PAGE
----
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Beijing has called on Washington to allow Hong Kong’s leader to attend a summit in the US following a report that he would be barred from entry after sanctions were imposed on him for his role in the crackdown on dissent in the territory.
John Lee, a former career police officer, was targeted by US Treasury sanctions in 2020 when he served as the city’s security minister because of his involvement in “coercing, arresting, detaining, or imprisoning individuals” during the crackdown.
As Hong Kong’s top official, he would be expected to attend the Asia-Pacific Economic Cooperation summit, which is being held in San Francisco in November. “We strongly deplore and firmly reject [the move] and have lodged solemn representation [to the US],” Chinese foreign ministry spokesperson Mao Ning told a press conference on Friday.
The US should “immediately correct its wrongdoings” and lift the “illegal and unreasonable” sanctions imposed on Lee, she added, urging Washington to stop “sabotaging the unity and co-operation” of Apec members.
Lee’s office said in a statement that the US was “obliged to fulfil its basic responsibilities as a host” and invite Lee to the Apec meeting “in his capacity of the leader of Hong Kong, China”.
The dispute over Lee’s attendance threatens to complicate US-China relations ahead of potential talks between Xi Jinping and Joe Biden at the November summit.
The two countries have made efforts to re-establish regular high-level dialogue in recent weeks, but the process has been disrupted by the recent disappearance of Qin Gang, China’s former foreign minister. Qin was replaced this week by Wang Yi, a veteran diplomat and his predecessor in the post.
China’s foreign affairs ministry last month called on the US to ensure that Lee, who was appointed by Beijing last year, can “attend the summit smoothly”. The former British colony has been an Apec member since 1991, and Lee attended last year’s meeting in Bangkok.
A US decision to block Lee’s attendance was first reported by the Washington Post, which cited anonymous US officials. The report said that Hong Kong would be allowed to send another senior representative. In a statement, the US state department said it looked forward to “welcoming officials from all 21 Apec economies”, but declined to comment on whether Lee would be invited.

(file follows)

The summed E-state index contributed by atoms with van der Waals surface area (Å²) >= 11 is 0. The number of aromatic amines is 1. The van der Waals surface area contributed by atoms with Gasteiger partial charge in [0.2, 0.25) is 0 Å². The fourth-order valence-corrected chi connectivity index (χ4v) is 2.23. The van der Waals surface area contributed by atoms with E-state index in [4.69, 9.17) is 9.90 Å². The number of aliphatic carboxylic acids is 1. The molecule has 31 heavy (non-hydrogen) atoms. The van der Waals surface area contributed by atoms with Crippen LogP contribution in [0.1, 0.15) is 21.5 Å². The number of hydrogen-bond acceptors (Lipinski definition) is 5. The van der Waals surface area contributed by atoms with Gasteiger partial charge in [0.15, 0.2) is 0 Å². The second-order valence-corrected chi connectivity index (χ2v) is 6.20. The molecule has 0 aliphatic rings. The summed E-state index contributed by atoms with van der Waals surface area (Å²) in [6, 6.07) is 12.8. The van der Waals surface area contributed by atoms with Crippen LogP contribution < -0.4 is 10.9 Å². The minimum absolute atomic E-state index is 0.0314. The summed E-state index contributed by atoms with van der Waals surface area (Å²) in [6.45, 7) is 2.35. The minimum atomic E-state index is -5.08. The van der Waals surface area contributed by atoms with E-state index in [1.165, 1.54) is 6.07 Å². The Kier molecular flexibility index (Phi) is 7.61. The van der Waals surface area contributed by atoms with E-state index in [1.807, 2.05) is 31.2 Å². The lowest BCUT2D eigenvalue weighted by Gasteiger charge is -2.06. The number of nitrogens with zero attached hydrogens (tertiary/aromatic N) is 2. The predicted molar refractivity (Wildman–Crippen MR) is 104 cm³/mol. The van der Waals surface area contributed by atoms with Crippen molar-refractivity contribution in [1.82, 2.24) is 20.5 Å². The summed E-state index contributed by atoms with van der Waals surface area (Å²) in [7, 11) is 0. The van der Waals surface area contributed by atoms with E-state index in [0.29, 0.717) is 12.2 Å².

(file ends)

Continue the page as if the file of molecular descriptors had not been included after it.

Tam Yiu-chung, who was formerly Hong Kong’s delegate to the standing committee of China’s National People’s Congress, said the US should “not interfere” in the city’s internal affairs.
“These petty moves are rather pointless when [the US is] looking to foster a more normalised relationship” with Beijing, said Tam, who has also been targeted by US sanctions.
This latest row comes as Hong Kong authorities have escalated a crackdown on political dissent in the wake of the 2019 protests and Beijing’s imposition the following year of a sweeping national security law.
The territory’s government sparked an outcry this month after it issued bounties totalling $1mn seeking the arrests of eight self-exiled pro-democracy activists. Lee branded the figures, who include ex-lawmakers and lawyers, as “street rats”.
But in a surprise ruling on Friday, Hong Kong’s high court rejected a government bid to ban a 2019 protest anthem that officials have described as “seditious”.
“Glory to Hong Kong” shot to the top of local download charts last month after authorities filed a court injunction that could have compelled tech companies such as Alphabet and Meta to block access to the song in the territory.
Google and Meta declined to comment on the ruling. Twitter did not immediately respond to a request for comment.
Additional reporting by Gloria Li and William Langley in Hong Kong